Brexit – EU & UK trade agreement (TCA): How have UK export procedures changed?

May 5, 2021

The United Kingdom left the European Union on January 31st, 2020 with the entry into force of the Withdrawal Agreement. From that moment UK was no longer an EU member state and is considered a third country. On December 24th, 2020, the EU and the UK abandoned the prospect of a hard Brexit by signing the Trade and Cooperation Agreement (TCA). Negotiations on the future partnership between the EU and the UK started on March 2nd, 2020. The agreements stipulated that provisional application would end at the end of February unless further postponements were agreed. At the request of the EU, the EU-UK Paternity Board decided on February 23rd, 2021 to extend the provisional application to April 30th, 2021 in order to allow time to complete the legal-linguistic review of the agreements in all 24 languages.

TCA – EU-UK Trade and Cooperation Agreement: protecting European interests, ensuring fair competition, and continued cooperation in areas of mutual interest

Since January 1st, 2021, the New EU-UK Trade and Cooperation Agreement starts to be applied. The new EU-UK relationship will be very different from when the UK was a Member State.

It encompasses:

  • a trade agreement for free, fair, sustainable trade, with zero tariffs, zero quotas;
  • a broad economic, social & environmental partnership;
  • a new partnership for citizens’ security;
  • a common governance framework to ensure a sound and lasting partnership.

The draft Trade and Cooperation Agreement consists of three main pillars:

1.A Free Trade Agreement: a new economic and social partnership with the United Kingdom. The agreement covers not just trade in goods and services, but also a broad range of other areas in the EU’s interest, such as investment, competition, State aid, tax transparency, air and road transport, energy and sustainability, fisheries, data protection, and social security coordination. Furthermore, it provides for zero tariffs and zero quotas on all goods that comply with the appropriate rules of origin.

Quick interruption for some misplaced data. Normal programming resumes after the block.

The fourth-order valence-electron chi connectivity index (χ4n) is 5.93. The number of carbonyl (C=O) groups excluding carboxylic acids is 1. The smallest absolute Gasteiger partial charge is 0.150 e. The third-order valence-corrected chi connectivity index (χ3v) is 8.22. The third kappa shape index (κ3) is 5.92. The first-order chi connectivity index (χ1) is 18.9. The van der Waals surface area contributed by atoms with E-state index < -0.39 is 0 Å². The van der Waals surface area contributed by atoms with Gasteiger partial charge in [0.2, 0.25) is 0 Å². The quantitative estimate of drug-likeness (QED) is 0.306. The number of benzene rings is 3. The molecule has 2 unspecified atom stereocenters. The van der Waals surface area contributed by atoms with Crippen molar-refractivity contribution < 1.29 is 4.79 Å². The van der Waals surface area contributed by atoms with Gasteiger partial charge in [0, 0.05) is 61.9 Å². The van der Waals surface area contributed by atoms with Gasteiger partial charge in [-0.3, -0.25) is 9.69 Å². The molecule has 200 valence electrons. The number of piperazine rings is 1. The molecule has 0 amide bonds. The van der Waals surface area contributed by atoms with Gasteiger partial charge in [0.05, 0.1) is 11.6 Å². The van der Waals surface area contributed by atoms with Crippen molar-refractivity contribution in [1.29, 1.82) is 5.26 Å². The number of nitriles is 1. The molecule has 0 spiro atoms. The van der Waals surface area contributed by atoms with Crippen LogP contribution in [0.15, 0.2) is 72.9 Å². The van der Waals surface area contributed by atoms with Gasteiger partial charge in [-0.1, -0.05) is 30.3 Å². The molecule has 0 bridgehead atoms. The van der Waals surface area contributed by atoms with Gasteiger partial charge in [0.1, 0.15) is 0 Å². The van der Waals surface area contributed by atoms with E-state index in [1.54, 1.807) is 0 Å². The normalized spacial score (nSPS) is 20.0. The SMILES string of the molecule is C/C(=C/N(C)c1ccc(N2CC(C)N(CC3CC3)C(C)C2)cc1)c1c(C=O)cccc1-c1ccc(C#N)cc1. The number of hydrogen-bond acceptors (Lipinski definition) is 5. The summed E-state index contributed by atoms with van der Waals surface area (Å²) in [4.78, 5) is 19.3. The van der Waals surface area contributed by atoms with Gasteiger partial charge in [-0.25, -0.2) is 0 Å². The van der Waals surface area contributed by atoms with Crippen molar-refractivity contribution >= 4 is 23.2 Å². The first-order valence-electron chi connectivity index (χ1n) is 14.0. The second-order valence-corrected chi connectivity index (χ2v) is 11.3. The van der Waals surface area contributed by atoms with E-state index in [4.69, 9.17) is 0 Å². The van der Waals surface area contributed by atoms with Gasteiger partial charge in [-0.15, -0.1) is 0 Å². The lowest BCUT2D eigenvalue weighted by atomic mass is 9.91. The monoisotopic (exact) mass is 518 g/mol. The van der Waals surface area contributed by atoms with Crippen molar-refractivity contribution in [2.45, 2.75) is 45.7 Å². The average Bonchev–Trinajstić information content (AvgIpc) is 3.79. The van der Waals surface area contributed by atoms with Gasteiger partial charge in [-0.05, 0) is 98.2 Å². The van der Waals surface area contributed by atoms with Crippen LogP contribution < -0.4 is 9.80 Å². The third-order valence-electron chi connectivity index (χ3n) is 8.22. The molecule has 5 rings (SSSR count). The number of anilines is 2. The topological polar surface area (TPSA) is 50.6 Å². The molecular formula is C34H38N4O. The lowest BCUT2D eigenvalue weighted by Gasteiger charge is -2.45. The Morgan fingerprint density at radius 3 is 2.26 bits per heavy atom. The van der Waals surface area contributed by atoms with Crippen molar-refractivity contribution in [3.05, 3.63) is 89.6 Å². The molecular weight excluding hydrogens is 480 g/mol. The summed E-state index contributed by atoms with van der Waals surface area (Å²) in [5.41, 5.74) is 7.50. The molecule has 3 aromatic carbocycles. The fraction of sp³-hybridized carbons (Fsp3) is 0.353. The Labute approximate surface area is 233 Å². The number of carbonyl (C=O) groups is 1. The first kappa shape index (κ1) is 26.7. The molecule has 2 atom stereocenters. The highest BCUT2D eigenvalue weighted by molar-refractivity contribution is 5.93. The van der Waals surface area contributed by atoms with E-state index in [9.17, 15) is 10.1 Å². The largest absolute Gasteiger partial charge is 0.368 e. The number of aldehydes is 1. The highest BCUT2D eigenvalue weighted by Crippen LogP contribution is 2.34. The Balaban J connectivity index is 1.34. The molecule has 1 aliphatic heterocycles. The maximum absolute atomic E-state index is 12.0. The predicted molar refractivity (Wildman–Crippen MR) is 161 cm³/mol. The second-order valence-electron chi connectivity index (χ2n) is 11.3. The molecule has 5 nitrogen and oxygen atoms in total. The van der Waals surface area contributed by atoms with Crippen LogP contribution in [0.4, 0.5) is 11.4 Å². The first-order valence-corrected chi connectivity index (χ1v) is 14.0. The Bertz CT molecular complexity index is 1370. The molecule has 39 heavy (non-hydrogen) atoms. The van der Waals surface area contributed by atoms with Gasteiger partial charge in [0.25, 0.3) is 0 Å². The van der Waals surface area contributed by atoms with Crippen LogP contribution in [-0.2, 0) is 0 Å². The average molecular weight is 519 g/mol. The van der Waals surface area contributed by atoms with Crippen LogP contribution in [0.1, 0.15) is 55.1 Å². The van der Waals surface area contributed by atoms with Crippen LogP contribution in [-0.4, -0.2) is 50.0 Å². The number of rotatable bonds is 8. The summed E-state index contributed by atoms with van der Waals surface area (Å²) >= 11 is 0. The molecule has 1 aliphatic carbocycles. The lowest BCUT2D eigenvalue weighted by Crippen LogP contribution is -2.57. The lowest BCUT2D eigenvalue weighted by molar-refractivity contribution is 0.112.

• Zero tariffs or quotas on goods traded, ensuring lower prices for consumers – provided agreed rules of origin are met.
  • Traders can self-certify the origin of goods sold and enjoy ‘full cumulation’ (i.e. processing activities also count towards the origin, not just materials used), making it easier to comply with requirements and obtain zero-tariff access.
  • Mutual recognition of trusted traders programs (‘Authorized Economic Operators’) ensures lighter customs formalities and smoother flow of goods.
  • A common definition of international standards and the possibility to self-declare conformity of low-risk products make it easier for producers to meet both markets.
  • Specific facilitation arrangements for wine, organics, automotive, pharmaceuticals, and chemicals.

2.A new partnership for our citizens’ security. The Trade and Cooperation Agreement establishes a new framework for law enforcement and judicial cooperation in criminal and civil law matters.

3.A horizontal agreement on Governance: A framework that stands the test of time. To give maximum legal certainty to businesses, consumers, and citizens, a dedicated chapter on governance provides clarity on how the agreement will be operated and controlled. It also establishes a Joint Partnership Council, who will make sure the Agreement is properly applied and interpreted, and in which all arising issues will be discussed.

 

EU-UK Agreement implementation and export procedures for the UK 

The EU-UK trade cooperation agreement has been provisionally applied since January 1st, 2021. Considering that the negotiations were only concluded at a very late stage, the Council adopted a decision to apply the agreement provisionally, which will be followed by the legislative process foreseen by the individual member states’ laws for entry into force of international agreements. In the UK, the agreement was signed by the Queen on December 31st 2020.

Non-application of duty in the UK to the goods of EU origin exported 

In order to avoid the non-application of duty in the UK to the goods of EU origin exported, the requirements set out in the rules of origin in Title I Chapter 2 Part II of the Agreement must be met. In detail:

    • the exported goods must meet the requirements to obtain EU origin according to the rules better clarified in the following link: https://trade.ec.europa.eu/access-to-markets/it/content/guida-rapida-al- work-with-the-rules-of-origin ;
    • the exported goods must be shipped directly to the UK;